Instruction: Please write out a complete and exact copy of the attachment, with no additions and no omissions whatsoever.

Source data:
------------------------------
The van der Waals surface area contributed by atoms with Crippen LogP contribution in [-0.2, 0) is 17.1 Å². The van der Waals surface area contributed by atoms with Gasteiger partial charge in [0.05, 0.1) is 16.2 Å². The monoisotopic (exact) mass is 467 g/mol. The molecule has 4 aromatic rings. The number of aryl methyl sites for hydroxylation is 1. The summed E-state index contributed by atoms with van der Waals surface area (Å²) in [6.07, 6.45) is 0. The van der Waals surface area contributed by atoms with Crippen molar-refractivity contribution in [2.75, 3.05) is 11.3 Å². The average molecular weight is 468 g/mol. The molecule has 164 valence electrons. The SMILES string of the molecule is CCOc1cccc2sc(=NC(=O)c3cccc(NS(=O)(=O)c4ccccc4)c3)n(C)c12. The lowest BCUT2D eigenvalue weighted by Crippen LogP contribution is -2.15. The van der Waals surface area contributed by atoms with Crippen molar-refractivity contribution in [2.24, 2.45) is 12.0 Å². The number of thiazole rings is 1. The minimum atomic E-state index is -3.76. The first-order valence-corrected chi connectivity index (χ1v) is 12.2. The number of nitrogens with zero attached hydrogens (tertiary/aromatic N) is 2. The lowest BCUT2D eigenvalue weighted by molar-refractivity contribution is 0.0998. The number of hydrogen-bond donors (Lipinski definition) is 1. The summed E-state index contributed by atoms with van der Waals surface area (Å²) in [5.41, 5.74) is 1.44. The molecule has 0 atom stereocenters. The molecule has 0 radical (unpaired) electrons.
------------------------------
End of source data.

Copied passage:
The van der Waals surface area contributed by atoms with Crippen LogP contribution in [-0.2, 0) is 17.1 Å². The van der Waals surface area contributed by atoms with Gasteiger partial charge in [0.05, 0.1) is 16.2 Å². The monoisotopic (exact) mass is 467 g/mol. The molecule has 4 aromatic rings. The number of aryl methyl sites for hydroxylation is 1. The summed E-state index contributed by atoms with van der Waals surface area (Å²) in [6.07, 6.45) is 0. The van der Waals surface area contributed by atoms with Crippen molar-refractivity contribution in [2.75, 3.05) is 11.3 Å². The average molecular weight is 468 g/mol. The molecule has 164 valence electrons. The SMILES string of the molecule is CCOc1cccc2sc(=NC(=O)c3cccc(NS(=O)(=O)c4ccccc4)c3)n(C)c12. The lowest BCUT2D eigenvalue weighted by Crippen LogP contribution is -2.15. The van der Waals surface area contributed by atoms with Crippen molar-refractivity contribution in [2.24, 2.45) is 12.0 Å². The number of thiazole rings is 1. The minimum atomic E-state index is -3.76. The first-order valence-corrected chi connectivity index (χ1v) is 12.2. The number of nitrogens with zero attached hydrogens (tertiary/aromatic N) is 2. The lowest BCUT2D eigenvalue weighted by molar-refractivity contribution is 0.0998. The number of hydrogen-bond donors (Lipinski definition) is 1. The summed E-state index contributed by atoms with van der Waals surface area (Å²) in [5.41, 5.74) is 1.44. The molecule has 0 atom stereocenters. The molecule has 0 radical (unpaired) electrons.